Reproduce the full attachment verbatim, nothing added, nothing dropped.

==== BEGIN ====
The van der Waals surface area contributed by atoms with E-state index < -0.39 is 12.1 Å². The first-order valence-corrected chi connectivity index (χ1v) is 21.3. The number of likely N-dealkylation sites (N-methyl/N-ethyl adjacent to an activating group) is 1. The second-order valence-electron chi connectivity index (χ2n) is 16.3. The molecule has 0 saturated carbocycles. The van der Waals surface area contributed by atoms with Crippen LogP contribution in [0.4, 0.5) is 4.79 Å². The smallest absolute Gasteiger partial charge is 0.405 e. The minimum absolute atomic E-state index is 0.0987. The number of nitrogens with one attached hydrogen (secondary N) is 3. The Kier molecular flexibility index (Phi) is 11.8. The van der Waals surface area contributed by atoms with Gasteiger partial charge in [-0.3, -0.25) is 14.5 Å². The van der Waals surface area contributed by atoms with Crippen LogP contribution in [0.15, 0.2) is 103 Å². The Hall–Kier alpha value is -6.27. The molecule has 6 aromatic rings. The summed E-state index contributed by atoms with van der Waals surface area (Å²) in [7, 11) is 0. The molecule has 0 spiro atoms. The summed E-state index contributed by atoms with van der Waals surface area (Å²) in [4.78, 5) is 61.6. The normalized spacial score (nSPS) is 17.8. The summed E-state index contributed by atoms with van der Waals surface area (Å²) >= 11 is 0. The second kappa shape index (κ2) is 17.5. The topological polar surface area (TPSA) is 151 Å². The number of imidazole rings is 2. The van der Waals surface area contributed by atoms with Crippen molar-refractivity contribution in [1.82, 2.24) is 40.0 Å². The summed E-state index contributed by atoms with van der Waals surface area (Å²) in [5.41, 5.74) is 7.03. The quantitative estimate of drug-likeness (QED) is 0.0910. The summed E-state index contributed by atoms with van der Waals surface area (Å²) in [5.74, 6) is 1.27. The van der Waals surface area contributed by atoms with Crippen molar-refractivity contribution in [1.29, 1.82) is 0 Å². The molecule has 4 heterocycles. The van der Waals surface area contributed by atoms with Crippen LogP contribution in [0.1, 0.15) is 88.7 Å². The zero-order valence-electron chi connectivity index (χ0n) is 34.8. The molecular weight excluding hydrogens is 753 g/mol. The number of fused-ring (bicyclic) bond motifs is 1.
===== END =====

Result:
The van der Waals surface area contributed by atoms with E-state index < -0.39 is 12.1 Å². The first-order valence-corrected chi connectivity index (χ1v) is 21.3. The number of likely N-dealkylation sites (N-methyl/N-ethyl adjacent to an activating group) is 1. The second-order valence-electron chi connectivity index (χ2n) is 16.3. The molecule has 0 saturated carbocycles. The van der Waals surface area contributed by atoms with Crippen LogP contribution in [0.4, 0.5) is 4.79 Å². The smallest absolute Gasteiger partial charge is 0.405 e. The minimum absolute atomic E-state index is 0.0987. The number of nitrogens with one attached hydrogen (secondary N) is 3. The Kier molecular flexibility index (Phi) is 11.8. The van der Waals surface area contributed by atoms with Gasteiger partial charge in [-0.3, -0.25) is 14.5 Å². The van der Waals surface area contributed by atoms with Crippen LogP contribution in [0.15, 0.2) is 103 Å². The Hall–Kier alpha value is -6.27. The molecule has 6 aromatic rings. The summed E-state index contributed by atoms with van der Waals surface area (Å²) in [7, 11) is 0. The molecule has 0 spiro atoms. The summed E-state index contributed by atoms with van der Waals surface area (Å²) in [4.78, 5) is 61.6. The normalized spacial score (nSPS) is 17.8. The summed E-state index contributed by atoms with van der Waals surface area (Å²) >= 11 is 0. The second kappa shape index (κ2) is 17.5. The topological polar surface area (TPSA) is 151 Å². The number of imidazole rings is 2. The van der Waals surface area contributed by atoms with Crippen molar-refractivity contribution in [1.82, 2.24) is 40.0 Å². The summed E-state index contributed by atoms with van der Waals surface area (Å²) in [5.41, 5.74) is 7.03. The quantitative estimate of drug-likeness (QED) is 0.0910. The summed E-state index contributed by atoms with van der Waals surface area (Å²) in [5.74, 6) is 1.27. The van der Waals surface area contributed by atoms with Crippen molar-refractivity contribution in [1.29, 1.82) is 0 Å². The molecule has 4 heterocycles. The van der Waals surface area contributed by atoms with Crippen LogP contribution in [0.1, 0.15) is 88.7 Å². The zero-order valence-electron chi connectivity index (χ0n) is 34.8. The molecular weight excluding hydrogens is 753 g/mol. The number of fused-ring (bicyclic) bond motifs is 1.